Epigallocatechin gallate (EGCG), a powerful antioxidant compound found in green tea, may hold promise for the treatment and prevention of uterine fibroids, according to researchers at Johns Hopkins Medicine. The study, which focused on identifying the biochemical mechanisms underlying the action of EGCG in fibroid cells, was recently published in Scientific Reports.
Uterine fibroids are the most common noncancerous tumors found in the uterus, characterized by the growth of smooth muscle cells and a large connective tissue matrix. It is estimated that 77 percent of women will develop fibroids in their lifetime, with higher rates observed in Black and Hispanic women compared to white women.
The research team, led by James Segars Jr., MD, a professor of gynecology and obstetrics at the Johns Hopkins University School of Medicine, aimed to explore how EGCG could effectively treat and prevent uterine fibroids. Their study focused on human fibroid cells grown in a laboratory setting, where they were treated with an extract of EGCG to investigate the potential of oral EGCG supplementation as a therapy.
Symptoms of uterine fibroids can range from none to heavy uterine bleeding, pelvic pain, and infertility. Uterine fibroids are a leading cause of hysterectomy in the United States, with surgical treatments often involving the removal of fibroid tumors from the uterine wall.
Treating endometriosis with green tea
Segars emphasized the significance of finding a safe nonsurgical therapy for uterine fibroids, as current management options are limited. “The purpose of this study was to examine how EGCG works to treat and prevent uterine fibroids,” Segars said in a statement. “There is no standard protocol for uterine fibroid disease management or prevention, no tools to prevent their growth, so finding a safe nonsurgical therapy is important.”
In the study, the research team utilized laboratory cultures of uterine fibroids obtained from living patients. They specifically focused on protein expression associated with the extracellular matrix of fibroid cells, investigating the impact of EGCG treatment on fibronectin, cyclin D1, and connective tissue growth factor (CTGF) proteins.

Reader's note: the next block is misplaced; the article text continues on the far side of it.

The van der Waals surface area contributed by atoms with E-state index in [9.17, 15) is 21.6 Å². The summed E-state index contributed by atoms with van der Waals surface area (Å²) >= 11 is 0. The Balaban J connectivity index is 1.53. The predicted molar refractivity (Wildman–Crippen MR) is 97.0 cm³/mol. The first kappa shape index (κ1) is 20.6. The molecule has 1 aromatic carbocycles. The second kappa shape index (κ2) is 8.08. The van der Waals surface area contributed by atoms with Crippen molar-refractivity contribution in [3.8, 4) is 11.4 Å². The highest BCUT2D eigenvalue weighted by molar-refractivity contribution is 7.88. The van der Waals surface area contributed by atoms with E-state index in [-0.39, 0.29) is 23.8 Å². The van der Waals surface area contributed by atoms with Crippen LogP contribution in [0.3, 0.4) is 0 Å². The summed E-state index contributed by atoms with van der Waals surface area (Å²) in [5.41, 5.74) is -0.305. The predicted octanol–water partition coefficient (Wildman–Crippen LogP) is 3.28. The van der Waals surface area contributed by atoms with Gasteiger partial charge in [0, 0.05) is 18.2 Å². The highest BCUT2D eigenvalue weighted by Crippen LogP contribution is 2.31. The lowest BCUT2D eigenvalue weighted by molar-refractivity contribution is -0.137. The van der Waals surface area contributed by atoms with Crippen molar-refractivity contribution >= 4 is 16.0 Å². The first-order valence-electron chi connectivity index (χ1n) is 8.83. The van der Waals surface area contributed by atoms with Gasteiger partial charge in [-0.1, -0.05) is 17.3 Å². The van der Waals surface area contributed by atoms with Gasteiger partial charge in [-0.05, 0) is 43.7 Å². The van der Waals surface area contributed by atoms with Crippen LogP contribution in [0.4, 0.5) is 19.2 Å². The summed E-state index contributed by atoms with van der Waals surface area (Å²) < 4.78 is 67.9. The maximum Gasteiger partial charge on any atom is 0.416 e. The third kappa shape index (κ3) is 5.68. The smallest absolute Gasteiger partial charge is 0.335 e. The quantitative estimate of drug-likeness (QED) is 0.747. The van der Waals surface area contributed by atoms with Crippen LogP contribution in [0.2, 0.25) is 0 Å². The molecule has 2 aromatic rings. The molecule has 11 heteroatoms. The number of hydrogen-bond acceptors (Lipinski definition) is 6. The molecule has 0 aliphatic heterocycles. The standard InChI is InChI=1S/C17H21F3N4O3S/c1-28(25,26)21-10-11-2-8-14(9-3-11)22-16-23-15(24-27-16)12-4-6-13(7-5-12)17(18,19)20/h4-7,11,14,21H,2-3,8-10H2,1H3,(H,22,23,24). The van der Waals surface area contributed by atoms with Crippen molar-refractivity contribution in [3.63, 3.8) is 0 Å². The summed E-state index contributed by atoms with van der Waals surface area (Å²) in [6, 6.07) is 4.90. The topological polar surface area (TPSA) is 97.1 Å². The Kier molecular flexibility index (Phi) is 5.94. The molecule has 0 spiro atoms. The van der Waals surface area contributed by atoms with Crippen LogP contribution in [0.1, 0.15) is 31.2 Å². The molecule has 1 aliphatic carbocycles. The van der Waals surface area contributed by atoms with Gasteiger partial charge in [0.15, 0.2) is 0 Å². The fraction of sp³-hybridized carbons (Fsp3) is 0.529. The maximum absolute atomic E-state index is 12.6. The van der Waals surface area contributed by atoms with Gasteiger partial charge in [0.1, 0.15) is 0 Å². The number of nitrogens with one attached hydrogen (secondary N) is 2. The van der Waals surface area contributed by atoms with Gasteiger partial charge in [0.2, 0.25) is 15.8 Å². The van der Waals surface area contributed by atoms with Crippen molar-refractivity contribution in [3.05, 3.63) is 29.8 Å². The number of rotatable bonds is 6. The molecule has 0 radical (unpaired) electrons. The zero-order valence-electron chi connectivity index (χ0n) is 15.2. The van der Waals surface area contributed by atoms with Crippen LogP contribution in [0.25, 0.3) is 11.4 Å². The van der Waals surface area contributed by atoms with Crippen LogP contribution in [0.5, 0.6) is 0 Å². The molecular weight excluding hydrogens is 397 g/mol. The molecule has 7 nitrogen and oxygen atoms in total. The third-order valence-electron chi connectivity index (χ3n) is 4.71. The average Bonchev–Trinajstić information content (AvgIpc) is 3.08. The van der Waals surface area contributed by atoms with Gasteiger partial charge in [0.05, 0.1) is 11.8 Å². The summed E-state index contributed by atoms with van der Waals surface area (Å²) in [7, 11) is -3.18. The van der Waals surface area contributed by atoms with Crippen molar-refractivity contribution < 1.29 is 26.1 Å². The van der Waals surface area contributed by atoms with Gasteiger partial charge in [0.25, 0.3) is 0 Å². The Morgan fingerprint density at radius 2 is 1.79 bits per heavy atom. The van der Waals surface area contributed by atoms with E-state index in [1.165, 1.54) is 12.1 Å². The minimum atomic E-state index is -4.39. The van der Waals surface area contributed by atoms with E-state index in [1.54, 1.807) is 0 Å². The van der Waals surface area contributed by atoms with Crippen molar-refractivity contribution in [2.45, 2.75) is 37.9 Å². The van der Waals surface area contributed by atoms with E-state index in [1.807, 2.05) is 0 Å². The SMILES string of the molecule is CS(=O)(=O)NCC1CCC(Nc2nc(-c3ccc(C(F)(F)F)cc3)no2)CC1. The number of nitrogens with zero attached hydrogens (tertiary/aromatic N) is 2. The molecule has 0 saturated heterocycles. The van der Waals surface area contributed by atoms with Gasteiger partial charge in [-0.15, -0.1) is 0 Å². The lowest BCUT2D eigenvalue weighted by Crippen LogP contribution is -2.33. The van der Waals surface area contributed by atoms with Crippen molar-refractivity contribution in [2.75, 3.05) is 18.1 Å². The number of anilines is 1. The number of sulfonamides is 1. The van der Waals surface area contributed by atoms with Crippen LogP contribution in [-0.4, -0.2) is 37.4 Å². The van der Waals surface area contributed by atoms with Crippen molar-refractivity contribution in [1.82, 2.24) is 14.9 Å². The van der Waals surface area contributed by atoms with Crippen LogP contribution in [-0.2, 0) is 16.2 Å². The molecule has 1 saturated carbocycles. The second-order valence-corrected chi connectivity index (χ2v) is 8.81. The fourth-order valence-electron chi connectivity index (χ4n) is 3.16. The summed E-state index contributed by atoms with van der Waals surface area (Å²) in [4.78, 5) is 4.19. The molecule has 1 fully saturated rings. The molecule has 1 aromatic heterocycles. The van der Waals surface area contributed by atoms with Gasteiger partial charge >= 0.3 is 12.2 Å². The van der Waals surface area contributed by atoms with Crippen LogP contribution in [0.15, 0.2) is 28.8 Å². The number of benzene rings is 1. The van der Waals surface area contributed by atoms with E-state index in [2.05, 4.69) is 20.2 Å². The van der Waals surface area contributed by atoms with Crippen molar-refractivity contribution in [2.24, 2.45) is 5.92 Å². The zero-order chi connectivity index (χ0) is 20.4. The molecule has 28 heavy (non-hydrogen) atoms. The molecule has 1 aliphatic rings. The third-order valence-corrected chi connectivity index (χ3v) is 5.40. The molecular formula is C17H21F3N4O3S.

The fibroid cells were exposed to a concentration of 100 micromoles per liter of EGCG in growth media for 24 hours. Subsequently, a Western blot analysis was conducted to measure the levels of cyclin D1 and CTGF proteins in the EGCG-treated fibroid cells compared to untreated cells.
The results revealed a significant reduction in fibronectin protein levels by 46 percent to 52 percent in the EGCG-treated fibroid cells. Additionally, EGCG disrupted pathways associated with fibroid tumor cell growth, movement, signaling, and metabolism, resulting in up to an 86 percent decrease in CTGF protein levels compared to the control group.
Md Soriful Islam, PhD, MSc, a postdoctoral fellow at the Johns Hopkins University School of Medicine, suggested that EGCG supplements could potentially alleviate symptoms and slow the growth of fibroids in a natural and easily accessible manner.
“The results from this study show that EGCG targets many signaling pathways involved in fibroid growth, particularly the extracellular matrix,” Islam said in a statement. “EGCG supplements could be an easily accessible and natural way to relieve symptoms and slow fibroid growth.”
The study’s results align with the ongoing clinical trial called FRIEND (Fibroids and Unexplained Infertility Treatment With Epigallocatechin Gallate; A Natural Compound in Green Tea), which investigates the effects of EGCG in women with fibroids who are trying to get pregnant. However, the researchers note that further studies are needed.
Future research on EGCG will involve large-scale clinical trials with diverse patient groups to determine optimal dosages and potential side effects of EGCG supplementation.
Plant-based diet supports reproductive health
In addition to green tea, other studies have discovered the power of plants in supporting women’s reproductive health. A study published earlier this year in the medical journal Frontiers of Nutrition found that a plant-based diet, along with other nutrition interventions including avoiding meat and consuming seaweed, may help prevent and treat endometriosis.
Endometriosis, which affects roughly 190 million women and girls of reproductive age globally, is characterized by the presence of endometrial tissues outside the uterine lining, typically on the external surface of the uterus, the ovaries, fallopian tubes, abdominal wall, or intestines.
The study found that reducing dietary fat and increasing dietary fiber, which is found only in plant foods, has been shown to reduce estrogen levels by up to 25 percent—thereby reducing the pain and inflammation associated with endometriosis.
Conversely, women consuming more than two servings of red meat per day had a 56 percent greater risk of endometriosis, compared with those consuming less than one serving of red meat per week.
“Eating meat and fatty foods may lead to excess estrogen in the body, which can cause endometriosis pain to flare, while fiber—found only in fruits, vegetables, grains, and beans—may help reduce pain by flushing excess estrogen out of the body,” Hana Kahleova, MD, PhD, director of clinical research at the PCRM, said in a statement.